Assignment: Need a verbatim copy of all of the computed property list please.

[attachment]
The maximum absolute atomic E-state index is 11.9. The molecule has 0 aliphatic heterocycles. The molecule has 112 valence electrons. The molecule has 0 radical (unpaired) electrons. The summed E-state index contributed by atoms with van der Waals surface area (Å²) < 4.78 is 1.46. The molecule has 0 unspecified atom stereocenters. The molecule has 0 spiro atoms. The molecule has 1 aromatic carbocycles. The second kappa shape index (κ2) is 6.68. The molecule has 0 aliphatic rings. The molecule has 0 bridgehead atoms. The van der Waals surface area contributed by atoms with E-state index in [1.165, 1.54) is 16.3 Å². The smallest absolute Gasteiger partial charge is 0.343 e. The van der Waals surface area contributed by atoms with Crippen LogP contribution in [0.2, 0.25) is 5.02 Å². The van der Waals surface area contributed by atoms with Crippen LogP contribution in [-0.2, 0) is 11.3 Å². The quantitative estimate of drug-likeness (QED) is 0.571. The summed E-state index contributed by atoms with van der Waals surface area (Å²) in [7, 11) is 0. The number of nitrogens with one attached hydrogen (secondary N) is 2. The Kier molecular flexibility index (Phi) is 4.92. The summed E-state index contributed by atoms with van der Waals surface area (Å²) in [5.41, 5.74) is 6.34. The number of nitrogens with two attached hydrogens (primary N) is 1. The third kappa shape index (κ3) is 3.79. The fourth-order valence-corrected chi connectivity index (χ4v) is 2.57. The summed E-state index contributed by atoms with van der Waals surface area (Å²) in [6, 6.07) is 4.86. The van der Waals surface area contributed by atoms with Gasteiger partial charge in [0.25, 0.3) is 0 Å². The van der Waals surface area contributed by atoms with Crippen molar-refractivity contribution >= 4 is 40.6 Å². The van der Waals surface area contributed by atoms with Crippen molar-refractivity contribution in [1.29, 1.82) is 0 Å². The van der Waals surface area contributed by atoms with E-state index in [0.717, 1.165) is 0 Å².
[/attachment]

The maximum absolute atomic E-state index is 11.9. The molecule has 0 aliphatic heterocycles. The molecule has 112 valence electrons. The molecule has 0 radical (unpaired) electrons. The summed E-state index contributed by atoms with van der Waals surface area (Å²) < 4.78 is 1.46. The molecule has 0 unspecified atom stereocenters. The molecule has 0 spiro atoms. The molecule has 1 aromatic carbocycles. The second kappa shape index (κ2) is 6.68. The molecule has 0 aliphatic rings. The molecule has 0 bridgehead atoms. The van der Waals surface area contributed by atoms with E-state index in [1.165, 1.54) is 16.3 Å². The smallest absolute Gasteiger partial charge is 0.343 e. The van der Waals surface area contributed by atoms with Crippen LogP contribution in [0.2, 0.25) is 5.02 Å². The van der Waals surface area contributed by atoms with Crippen LogP contribution in [-0.2, 0) is 11.3 Å². The quantitative estimate of drug-likeness (QED) is 0.571. The summed E-state index contributed by atoms with van der Waals surface area (Å²) in [7, 11) is 0. The number of nitrogens with one attached hydrogen (secondary N) is 2. The Kier molecular flexibility index (Phi) is 4.92. The summed E-state index contributed by atoms with van der Waals surface area (Å²) in [5.41, 5.74) is 6.34. The number of nitrogens with two attached hydrogens (primary N) is 1. The third kappa shape index (κ3) is 3.79. The fourth-order valence-corrected chi connectivity index (χ4v) is 2.57. The summed E-state index contributed by atoms with van der Waals surface area (Å²) in [6, 6.07) is 4.86. The van der Waals surface area contributed by atoms with Gasteiger partial charge in [0.25, 0.3) is 0 Å². The van der Waals surface area contributed by atoms with Crippen molar-refractivity contribution >= 4 is 40.6 Å². The van der Waals surface area contributed by atoms with Crippen molar-refractivity contribution in [1.29, 1.82) is 0 Å². The van der Waals surface area contributed by atoms with E-state index in [0.717, 1.165) is 0 Å².